Walter Bonatti was an Italian mountain climber and journalist. Immediately after his extraordinary solo climb on the Matterhorn Bonatti announced his retirement from professional climbing at the age of 35 and he authored many mountaineering books and spent the remainder of his career travelling off the beaten track as a reporter for the Italian magazine Epoca. He died on 13 September 2011 of pancreatic cancer in Rome aged 81, and was survived by his life partner, famed for his climbing panache, he pioneered little known and technically difficult climbs in the Alps and Patagonia. Son of a family, Bonatti soon started practising gymnastics in a sport association in Monza. The physical strength and balance he developed here would prove to be crucial skills when Bonatti was introduced to climbing at age 18, Bonatti started climbing on the Grigna, a rocky mountain of the Italian Prealps, where he spent the summer of 1948 climbing intensively. This last route had been climbed for the first time in 1938 by Riccardo Cassin and consists of 1,200 metres of rock-climbing with UIAA difficulty of IV and V and one step of VI+.
In less than two years since he started climbing, Bonatti had already joined the circle of the best Italian climbers. Bonatti had limited means and his first climbs were done with very basic equipment. During the first years Bonatti worked in a mill and climbed on Sunday directly after the Saturday night shift. They climbed a few pitches before being forced back by a storm, three weeks later, together with Luciano Ghigo another attempt was made. In 1951 the same team tried again to climb the east face of the Grand Capucin and they started the climb on 20 July in good weather conditions. In two days they got close to the summit but again the weather worsened and they had to spend a day on the face in a hanging bivouac, the next day, despite bad weather conditions, they managed to successfully complete the climb and return safely to the hut. A few years later, in 1955 and after completing the climb himself, in 1952, Bonatti together with Roberto Bignami opened the first route on the south ridge of the Aiguille Noire de Peuterey.
In February 1953, together with Carlo Mauri he made the first winter ascent of the face of the legendary Cima Ovest di Lavaredo. A few days made the first repetition of the winter ascent of the north face of Cima Grande. Before the end of the 1953 winter, with Roberto Bignami, in the summer of 1953 he achieved the first climb of Mont Blanc by the north gully from the Peuterey Col. In 1954 Bonatti was assigned to the Alpine regiment and for four each week he trained men to climb. With all his achievements he had become an unavoidable selection for the Italian assault on K2, Bonatti was the youngest participant of the 1954 Italian expedition to K2 organised by Ardito Desio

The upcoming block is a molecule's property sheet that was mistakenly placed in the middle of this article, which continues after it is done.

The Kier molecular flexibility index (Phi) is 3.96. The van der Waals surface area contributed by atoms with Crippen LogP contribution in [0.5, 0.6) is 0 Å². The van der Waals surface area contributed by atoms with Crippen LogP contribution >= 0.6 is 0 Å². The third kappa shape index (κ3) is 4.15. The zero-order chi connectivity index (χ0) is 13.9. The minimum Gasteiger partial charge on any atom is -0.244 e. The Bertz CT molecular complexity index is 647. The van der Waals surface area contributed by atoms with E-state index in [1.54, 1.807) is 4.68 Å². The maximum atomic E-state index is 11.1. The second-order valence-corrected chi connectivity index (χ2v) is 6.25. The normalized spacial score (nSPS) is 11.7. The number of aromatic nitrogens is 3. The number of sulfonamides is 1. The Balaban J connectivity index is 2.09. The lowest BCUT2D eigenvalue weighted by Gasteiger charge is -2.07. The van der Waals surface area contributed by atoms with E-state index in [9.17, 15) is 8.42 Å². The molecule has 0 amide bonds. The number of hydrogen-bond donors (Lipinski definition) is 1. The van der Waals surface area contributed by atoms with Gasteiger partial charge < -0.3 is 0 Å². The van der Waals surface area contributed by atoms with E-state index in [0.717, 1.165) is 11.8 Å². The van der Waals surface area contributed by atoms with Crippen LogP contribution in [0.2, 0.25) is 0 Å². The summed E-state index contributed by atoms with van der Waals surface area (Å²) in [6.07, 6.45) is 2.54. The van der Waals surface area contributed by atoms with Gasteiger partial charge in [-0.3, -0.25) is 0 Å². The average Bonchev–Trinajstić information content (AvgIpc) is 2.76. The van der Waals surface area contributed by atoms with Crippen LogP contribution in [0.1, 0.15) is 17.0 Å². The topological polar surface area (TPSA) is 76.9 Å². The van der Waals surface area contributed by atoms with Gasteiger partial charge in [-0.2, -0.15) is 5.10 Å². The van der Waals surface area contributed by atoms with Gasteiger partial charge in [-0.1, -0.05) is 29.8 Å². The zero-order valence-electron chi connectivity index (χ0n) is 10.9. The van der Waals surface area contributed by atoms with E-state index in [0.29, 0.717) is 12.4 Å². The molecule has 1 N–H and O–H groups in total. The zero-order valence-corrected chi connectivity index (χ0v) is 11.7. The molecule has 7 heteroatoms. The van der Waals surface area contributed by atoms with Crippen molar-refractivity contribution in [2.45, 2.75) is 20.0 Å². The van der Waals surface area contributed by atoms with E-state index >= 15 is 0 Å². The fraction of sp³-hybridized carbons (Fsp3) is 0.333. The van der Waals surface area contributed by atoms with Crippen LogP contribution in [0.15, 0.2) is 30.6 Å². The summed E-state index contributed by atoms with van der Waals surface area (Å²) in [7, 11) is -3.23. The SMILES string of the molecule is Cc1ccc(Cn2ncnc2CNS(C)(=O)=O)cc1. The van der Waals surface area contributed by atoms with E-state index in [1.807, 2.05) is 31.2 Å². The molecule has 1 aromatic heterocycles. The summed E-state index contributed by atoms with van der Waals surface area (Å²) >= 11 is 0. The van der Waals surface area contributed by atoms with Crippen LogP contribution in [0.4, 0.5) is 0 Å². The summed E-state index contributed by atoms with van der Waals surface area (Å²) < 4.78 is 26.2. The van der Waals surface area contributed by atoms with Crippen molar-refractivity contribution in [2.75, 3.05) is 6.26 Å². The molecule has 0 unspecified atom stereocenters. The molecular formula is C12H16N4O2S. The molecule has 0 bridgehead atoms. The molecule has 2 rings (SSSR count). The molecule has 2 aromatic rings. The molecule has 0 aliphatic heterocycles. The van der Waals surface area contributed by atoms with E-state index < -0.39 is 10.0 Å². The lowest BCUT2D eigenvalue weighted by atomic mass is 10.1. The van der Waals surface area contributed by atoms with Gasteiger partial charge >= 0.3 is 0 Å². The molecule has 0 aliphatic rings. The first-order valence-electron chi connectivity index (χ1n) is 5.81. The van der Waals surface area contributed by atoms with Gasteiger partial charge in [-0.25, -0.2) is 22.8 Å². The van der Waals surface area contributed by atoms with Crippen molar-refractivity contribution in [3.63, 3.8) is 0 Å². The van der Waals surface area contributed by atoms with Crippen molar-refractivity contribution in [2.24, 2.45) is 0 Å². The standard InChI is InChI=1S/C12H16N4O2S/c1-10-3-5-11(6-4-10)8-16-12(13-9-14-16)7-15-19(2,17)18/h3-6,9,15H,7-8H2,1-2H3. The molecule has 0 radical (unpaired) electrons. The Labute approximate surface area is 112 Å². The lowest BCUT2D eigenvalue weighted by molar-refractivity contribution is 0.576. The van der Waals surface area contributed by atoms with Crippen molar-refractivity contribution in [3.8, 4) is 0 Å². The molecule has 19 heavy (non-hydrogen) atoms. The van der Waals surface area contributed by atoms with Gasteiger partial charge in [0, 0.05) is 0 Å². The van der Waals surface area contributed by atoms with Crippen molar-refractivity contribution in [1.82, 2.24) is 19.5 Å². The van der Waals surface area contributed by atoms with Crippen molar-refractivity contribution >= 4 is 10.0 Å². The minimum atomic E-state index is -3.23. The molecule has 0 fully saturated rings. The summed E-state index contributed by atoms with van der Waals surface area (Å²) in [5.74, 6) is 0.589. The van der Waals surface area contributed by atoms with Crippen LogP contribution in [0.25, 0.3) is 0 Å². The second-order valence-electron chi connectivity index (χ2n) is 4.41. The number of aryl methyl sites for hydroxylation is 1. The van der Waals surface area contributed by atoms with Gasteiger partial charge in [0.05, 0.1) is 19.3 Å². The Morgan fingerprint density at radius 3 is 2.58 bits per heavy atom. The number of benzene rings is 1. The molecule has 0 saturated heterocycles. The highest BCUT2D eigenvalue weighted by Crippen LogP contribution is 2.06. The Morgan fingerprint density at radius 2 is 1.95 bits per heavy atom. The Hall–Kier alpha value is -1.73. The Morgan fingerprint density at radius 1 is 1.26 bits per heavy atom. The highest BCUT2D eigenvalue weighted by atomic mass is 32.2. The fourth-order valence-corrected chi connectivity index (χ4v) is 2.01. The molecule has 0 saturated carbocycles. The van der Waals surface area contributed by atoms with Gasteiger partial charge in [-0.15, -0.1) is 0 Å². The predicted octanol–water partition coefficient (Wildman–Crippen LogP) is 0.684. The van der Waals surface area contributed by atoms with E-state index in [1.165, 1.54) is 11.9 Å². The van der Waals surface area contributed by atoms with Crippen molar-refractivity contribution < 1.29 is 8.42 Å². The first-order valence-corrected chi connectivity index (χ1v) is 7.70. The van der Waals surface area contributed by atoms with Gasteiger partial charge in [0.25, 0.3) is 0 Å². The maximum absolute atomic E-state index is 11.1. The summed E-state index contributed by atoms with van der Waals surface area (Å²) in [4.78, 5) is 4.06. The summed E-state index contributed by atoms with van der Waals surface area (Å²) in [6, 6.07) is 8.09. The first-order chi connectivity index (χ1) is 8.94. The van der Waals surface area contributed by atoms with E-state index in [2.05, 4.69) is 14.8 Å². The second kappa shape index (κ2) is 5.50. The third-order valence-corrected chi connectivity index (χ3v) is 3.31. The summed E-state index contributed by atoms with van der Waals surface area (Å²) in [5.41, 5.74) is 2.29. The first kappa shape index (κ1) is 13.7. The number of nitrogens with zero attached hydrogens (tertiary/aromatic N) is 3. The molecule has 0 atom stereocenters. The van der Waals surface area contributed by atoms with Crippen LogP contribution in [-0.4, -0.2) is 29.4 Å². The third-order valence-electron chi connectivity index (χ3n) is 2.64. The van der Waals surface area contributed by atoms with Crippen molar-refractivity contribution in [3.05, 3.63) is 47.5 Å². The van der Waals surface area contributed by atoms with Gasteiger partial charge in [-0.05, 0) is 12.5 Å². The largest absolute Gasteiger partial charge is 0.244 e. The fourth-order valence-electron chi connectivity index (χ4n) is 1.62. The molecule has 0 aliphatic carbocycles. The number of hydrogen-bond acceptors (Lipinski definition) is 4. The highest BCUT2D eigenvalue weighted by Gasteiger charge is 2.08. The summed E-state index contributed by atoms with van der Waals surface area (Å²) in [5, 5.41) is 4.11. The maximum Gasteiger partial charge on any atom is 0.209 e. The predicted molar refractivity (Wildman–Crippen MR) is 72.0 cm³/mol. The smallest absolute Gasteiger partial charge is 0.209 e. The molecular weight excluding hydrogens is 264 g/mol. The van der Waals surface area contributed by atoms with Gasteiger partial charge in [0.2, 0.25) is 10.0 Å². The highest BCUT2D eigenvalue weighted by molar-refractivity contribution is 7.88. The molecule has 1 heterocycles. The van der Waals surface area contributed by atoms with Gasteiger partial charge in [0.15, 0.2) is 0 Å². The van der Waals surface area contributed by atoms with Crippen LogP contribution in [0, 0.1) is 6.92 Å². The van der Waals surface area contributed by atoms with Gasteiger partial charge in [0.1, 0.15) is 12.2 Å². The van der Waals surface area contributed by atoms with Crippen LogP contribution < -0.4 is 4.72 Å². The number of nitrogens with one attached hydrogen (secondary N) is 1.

Piz Badile is a mountain of the Bregaglia range in the Swiss canton of Graubünden and the Italian region of Lombardy, the border between the two countries running along the summit ridge. Its north-east face, overlooking the Swiss Val Bregaglia near Soglio, is considered one of the six great north faces of the Alps. The first ascent of Piz Badile was by W. A. B. Coolidge with guides François Devouassoud, the mountain had first come to the notice of British alpinists from D. W. Freshfields writings of the 1860s. He gave the name the Grey Twins to Piz Badile and Piz Cengalo, the two classic routes on Piz Badile are the north ridge and the Cassin Route on the north-east face. The north ridge – the Badilekante – was first prospected solo by the Swiss guide Christian Klucker in 1892, after several unsuccessful attempts by Italian parties in 1911, the ridge finally fell to Alfred Zürcher with the guide Walter Risch on 4 August 1923. F. lOrsa and André Roch found a direct line on the ridge on the second ascent.
Molteni and Valsecchi were already on the face when Cassin and his party started out, in this famous alpine epic, Molteni died of exhaustion and exposure on the summit, whilst Valsecchi died on the descent by the south ridge just before reaching the hut. The name Badile means spade or shovel, giannetti hut Sasc Furä hut Sciora hut Piz Badile on SummitPost Piz Badile on Hikr An account of an ascent of the north-east face of Piz Badile in 1961
The Eiger is a 3, 970-metre mountain of the Bernese Alps, overlooking Grindelwald and Lauterbrunnen in the Bernese Oberland of Switzerland, just north of the main watershed and border with Valais. It is the easternmost peak of a ridge crest that extends across the Mönch to the Jungfrau at 4,158 m, constituting one of the most emblematic sights of the Swiss Alps. The most notable feature of the Eiger is its 1, 800-metre-high north face of rock and ice, named Eigerwand or Nordwand and this huge face towers over the resort of Kleine Scheidegg at its base, on the homonymous pass connecting the two valleys. The first ascent of the Eiger was made by Swiss guides Christian Almer and Peter Bohren and Irishman Charles Barrington, the north face, considered amongst the most challenging and dangerous ascents, was first climbed in 1938 by an Austrian-German expedition. The Eiger has been publicized for the many tragedies involving climbing expeditions. Since 1935, at least sixty-four climbers have died attempting the face, earning it the German nickname Mordwand.